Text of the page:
Why Vettel escaped track limits penalty at Monza
Ferrari Formula 1 driver Sebastian Vettel escaped a penalty for going off track in Q3 at Monza because of an anomaly in the wording of the relevant regulations.
Vettel ran wide at Parabolica on the Q3 lap that ultimately earned him fourth place on the grid.
Some TV angles appeared to show his tyres outside the white line – and hence the boundaries of the track – but after considering the matter the stewards opted not to penalise him, a decision that caused a stir on social media given that other drivers had laptimes deleted for apparently similar transgressions in FP3.
The relevant part of the FIA F1 Sporting Regulations says: “Drivers will be judged to have left the track if no part of the car remains in contact with it and, for the avoidance of doubt, any white lines defining the track edges are considered to be part of the track but the kerbs are not.”
This is supported by a paragraph in the FIA’s International Sporting Code, which reads: “A driver will be judged to have left the track if no part of the car remains in contact with the track."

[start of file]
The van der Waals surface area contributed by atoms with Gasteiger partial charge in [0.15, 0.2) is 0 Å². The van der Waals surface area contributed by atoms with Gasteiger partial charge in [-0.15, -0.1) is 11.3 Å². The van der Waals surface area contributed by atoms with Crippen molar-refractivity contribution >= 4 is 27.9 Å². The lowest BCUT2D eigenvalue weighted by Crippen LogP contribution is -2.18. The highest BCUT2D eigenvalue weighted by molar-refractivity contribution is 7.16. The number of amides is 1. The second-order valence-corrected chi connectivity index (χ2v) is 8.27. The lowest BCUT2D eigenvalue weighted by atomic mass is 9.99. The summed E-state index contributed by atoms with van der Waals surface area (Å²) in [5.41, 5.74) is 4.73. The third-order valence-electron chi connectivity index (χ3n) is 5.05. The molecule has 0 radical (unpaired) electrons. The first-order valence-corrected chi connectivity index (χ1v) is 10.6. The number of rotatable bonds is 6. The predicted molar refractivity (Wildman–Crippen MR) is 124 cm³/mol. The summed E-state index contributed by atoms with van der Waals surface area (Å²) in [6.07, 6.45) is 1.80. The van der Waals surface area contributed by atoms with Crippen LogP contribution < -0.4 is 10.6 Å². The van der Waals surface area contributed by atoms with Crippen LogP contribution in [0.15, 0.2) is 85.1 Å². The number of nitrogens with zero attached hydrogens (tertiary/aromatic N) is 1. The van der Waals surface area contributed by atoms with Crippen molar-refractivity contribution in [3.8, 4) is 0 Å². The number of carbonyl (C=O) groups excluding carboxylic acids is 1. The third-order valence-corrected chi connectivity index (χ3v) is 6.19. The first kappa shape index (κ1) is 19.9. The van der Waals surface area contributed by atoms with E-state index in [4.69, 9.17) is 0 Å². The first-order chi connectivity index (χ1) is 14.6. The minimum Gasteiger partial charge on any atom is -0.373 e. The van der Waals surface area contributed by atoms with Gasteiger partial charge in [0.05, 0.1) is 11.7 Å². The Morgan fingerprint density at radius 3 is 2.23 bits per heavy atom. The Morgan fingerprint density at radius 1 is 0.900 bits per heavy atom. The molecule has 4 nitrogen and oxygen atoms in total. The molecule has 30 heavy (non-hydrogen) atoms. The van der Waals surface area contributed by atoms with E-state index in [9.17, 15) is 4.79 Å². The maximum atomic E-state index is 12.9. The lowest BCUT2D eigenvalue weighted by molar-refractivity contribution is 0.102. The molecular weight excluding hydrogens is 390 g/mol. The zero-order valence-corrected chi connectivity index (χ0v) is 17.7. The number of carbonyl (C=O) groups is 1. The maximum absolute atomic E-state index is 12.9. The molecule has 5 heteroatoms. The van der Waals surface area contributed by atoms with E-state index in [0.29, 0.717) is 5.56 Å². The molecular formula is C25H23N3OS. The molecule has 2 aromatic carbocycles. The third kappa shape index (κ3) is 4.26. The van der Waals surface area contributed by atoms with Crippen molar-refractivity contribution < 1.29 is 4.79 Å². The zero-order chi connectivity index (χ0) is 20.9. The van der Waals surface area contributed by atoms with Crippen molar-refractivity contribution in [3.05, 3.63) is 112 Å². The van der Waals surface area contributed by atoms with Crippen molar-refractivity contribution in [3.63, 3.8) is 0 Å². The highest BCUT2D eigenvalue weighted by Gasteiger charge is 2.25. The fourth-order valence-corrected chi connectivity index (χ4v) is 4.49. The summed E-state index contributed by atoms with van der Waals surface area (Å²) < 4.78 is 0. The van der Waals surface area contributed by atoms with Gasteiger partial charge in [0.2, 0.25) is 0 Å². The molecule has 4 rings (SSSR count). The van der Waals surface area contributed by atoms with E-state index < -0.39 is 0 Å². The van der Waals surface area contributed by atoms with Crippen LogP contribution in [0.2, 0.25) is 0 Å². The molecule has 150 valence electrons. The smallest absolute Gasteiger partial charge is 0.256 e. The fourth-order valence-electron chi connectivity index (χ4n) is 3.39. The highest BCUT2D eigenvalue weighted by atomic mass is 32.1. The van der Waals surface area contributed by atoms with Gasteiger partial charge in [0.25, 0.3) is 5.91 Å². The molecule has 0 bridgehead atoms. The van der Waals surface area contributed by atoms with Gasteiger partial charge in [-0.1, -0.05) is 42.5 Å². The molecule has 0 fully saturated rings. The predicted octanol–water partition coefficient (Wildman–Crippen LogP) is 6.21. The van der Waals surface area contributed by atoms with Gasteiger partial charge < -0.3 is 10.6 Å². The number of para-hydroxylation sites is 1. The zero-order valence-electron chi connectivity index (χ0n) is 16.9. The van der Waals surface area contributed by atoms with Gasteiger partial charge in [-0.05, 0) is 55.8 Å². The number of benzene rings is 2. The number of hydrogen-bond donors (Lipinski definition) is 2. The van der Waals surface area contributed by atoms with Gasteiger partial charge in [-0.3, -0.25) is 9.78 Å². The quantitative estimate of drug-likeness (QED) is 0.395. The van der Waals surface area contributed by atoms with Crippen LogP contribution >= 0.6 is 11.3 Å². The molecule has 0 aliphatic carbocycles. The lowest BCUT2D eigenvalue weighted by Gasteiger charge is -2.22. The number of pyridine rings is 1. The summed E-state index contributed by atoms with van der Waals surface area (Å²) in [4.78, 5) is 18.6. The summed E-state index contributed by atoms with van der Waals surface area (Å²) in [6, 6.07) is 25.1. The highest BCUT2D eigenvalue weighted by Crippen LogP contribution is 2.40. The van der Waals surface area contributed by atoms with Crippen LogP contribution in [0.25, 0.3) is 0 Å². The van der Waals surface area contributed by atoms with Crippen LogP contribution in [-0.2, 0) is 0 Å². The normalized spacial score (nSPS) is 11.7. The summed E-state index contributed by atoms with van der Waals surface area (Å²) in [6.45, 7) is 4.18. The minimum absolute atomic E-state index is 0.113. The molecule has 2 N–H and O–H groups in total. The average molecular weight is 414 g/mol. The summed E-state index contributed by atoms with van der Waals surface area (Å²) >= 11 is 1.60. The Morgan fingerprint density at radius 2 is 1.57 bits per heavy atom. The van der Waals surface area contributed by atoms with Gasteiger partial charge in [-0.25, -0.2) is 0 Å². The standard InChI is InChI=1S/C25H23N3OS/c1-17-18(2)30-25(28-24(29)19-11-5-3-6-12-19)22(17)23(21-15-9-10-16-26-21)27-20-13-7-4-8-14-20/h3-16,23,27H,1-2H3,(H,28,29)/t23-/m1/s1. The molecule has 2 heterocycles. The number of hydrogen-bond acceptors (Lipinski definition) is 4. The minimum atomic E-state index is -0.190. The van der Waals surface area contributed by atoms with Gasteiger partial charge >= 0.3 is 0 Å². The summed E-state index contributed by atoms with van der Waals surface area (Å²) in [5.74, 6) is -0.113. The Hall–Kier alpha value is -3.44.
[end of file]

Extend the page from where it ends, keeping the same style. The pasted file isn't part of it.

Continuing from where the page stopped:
In both cases there is a clear reference to “contact.” However the issue was complicated by Version 3 of the Race Director's Note issued by the FIA’s Michael Masi, and which was updated to alert the teams to the possibility of penalties for running wide at Parabolica.
However, in it there was a reference not to contact, but to the wheels being over the white line.
Masi wrote: “A laptime achieved during any practice session or the race by leaving the track (all four wheels over the white track edge line) on the outside of Turn 11 [Parabolica] will result in that laptime and the immediately following laptime being invalidated by the stewards.”
In reviewing the video evidence the stewards noted that the side view showed that Vettel’s car was indeed not in contact with the track, as the contact patch of his tyres was outside the line.
However, on-board and overhead views indicated the “wheels”, which protrude beyond the tyre contact patch, were still atop the white line, as mentioned in the race director’s notes.
Given this apparent anomaly, and the fact that the offence was related directly to the notes, the stewards felt obliged to give Vettel the benefit of the doubt.
In their judgement they noted: “The Stewards reviewed multiple camera angles, some of which appeared to show that the tyres were not in contact with the white line of the track edge however other angles appeared to show that part of the front “wheel” (when viewed from above) may have been within the bounds of the white line.
"This cast an element of doubt which is considered significant enough to give the “benefit of doubt” to the driver in question.”
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